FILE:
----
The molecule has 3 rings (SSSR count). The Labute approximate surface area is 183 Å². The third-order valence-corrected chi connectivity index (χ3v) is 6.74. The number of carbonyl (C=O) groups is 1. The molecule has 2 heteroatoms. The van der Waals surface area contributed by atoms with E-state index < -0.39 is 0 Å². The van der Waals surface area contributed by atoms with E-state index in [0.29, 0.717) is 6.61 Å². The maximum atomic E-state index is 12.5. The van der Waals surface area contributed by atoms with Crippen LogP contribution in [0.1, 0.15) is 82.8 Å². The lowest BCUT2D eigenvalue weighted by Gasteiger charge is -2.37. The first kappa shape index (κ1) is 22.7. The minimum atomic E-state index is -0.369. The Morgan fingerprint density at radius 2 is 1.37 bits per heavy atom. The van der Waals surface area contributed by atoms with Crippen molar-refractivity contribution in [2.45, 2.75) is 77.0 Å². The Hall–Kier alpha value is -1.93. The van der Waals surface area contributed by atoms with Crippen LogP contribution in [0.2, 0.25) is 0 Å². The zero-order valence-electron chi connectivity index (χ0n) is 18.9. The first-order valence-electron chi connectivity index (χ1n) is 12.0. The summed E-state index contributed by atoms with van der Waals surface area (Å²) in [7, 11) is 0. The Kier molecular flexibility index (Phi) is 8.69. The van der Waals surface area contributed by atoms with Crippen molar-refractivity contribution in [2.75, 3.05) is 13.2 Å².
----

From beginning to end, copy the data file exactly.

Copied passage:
The molecule has 3 rings (SSSR count). The Labute approximate surface area is 183 Å². The third-order valence-corrected chi connectivity index (χ3v) is 6.74. The number of carbonyl (C=O) groups is 1. The molecule has 2 heteroatoms. The van der Waals surface area contributed by atoms with E-state index < -0.39 is 0 Å². The van der Waals surface area contributed by atoms with E-state index in [0.29, 0.717) is 6.61 Å². The maximum atomic E-state index is 12.5. The van der Waals surface area contributed by atoms with Crippen LogP contribution in [0.1, 0.15) is 82.8 Å². The lowest BCUT2D eigenvalue weighted by Gasteiger charge is -2.37. The first kappa shape index (κ1) is 22.7. The minimum atomic E-state index is -0.369. The Morgan fingerprint density at radius 2 is 1.37 bits per heavy atom. The van der Waals surface area contributed by atoms with Crippen molar-refractivity contribution in [2.45, 2.75) is 77.0 Å². The Hall–Kier alpha value is -1.93. The van der Waals surface area contributed by atoms with Crippen LogP contribution in [0.2, 0.25) is 0 Å². The zero-order valence-electron chi connectivity index (χ0n) is 18.9. The first-order valence-electron chi connectivity index (χ1n) is 12.0. The summed E-state index contributed by atoms with van der Waals surface area (Å²) in [7, 11) is 0. The Kier molecular flexibility index (Phi) is 8.69. The van der Waals surface area contributed by atoms with Crippen molar-refractivity contribution in [2.75, 3.05) is 13.2 Å².